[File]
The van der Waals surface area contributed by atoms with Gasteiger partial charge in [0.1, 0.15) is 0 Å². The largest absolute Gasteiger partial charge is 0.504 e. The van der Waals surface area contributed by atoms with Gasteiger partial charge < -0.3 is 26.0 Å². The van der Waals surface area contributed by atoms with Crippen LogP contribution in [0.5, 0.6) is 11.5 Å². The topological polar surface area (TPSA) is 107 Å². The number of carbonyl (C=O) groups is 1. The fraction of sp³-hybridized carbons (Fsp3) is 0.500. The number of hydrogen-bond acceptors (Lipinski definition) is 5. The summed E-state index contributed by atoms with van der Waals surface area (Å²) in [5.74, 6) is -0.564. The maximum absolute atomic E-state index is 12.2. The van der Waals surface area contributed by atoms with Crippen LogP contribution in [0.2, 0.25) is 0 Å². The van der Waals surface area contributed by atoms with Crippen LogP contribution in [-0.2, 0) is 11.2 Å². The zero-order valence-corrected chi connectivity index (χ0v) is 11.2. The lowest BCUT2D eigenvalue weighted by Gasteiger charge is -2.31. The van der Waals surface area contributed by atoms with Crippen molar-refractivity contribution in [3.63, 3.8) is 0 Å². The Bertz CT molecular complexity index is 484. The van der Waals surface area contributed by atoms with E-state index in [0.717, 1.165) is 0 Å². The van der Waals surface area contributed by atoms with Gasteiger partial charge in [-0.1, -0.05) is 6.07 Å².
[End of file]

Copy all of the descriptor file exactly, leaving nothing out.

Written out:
The van der Waals surface area contributed by atoms with Gasteiger partial charge in [0.1, 0.15) is 0 Å². The largest absolute Gasteiger partial charge is 0.504 e. The van der Waals surface area contributed by atoms with Gasteiger partial charge < -0.3 is 26.0 Å². The van der Waals surface area contributed by atoms with Crippen LogP contribution in [0.5, 0.6) is 11.5 Å². The topological polar surface area (TPSA) is 107 Å². The number of carbonyl (C=O) groups is 1. The fraction of sp³-hybridized carbons (Fsp3) is 0.500. The number of hydrogen-bond acceptors (Lipinski definition) is 5. The summed E-state index contributed by atoms with van der Waals surface area (Å²) in [5.74, 6) is -0.564. The maximum absolute atomic E-state index is 12.2. The van der Waals surface area contributed by atoms with Crippen LogP contribution in [0.2, 0.25) is 0 Å². The van der Waals surface area contributed by atoms with Crippen LogP contribution in [-0.2, 0) is 11.2 Å². The zero-order valence-corrected chi connectivity index (χ0v) is 11.2. The lowest BCUT2D eigenvalue weighted by Gasteiger charge is -2.31. The van der Waals surface area contributed by atoms with Crippen molar-refractivity contribution in [3.63, 3.8) is 0 Å². The Bertz CT molecular complexity index is 484. The van der Waals surface area contributed by atoms with E-state index in [0.717, 1.165) is 0 Å². The van der Waals surface area contributed by atoms with Gasteiger partial charge in [-0.1, -0.05) is 6.07 Å².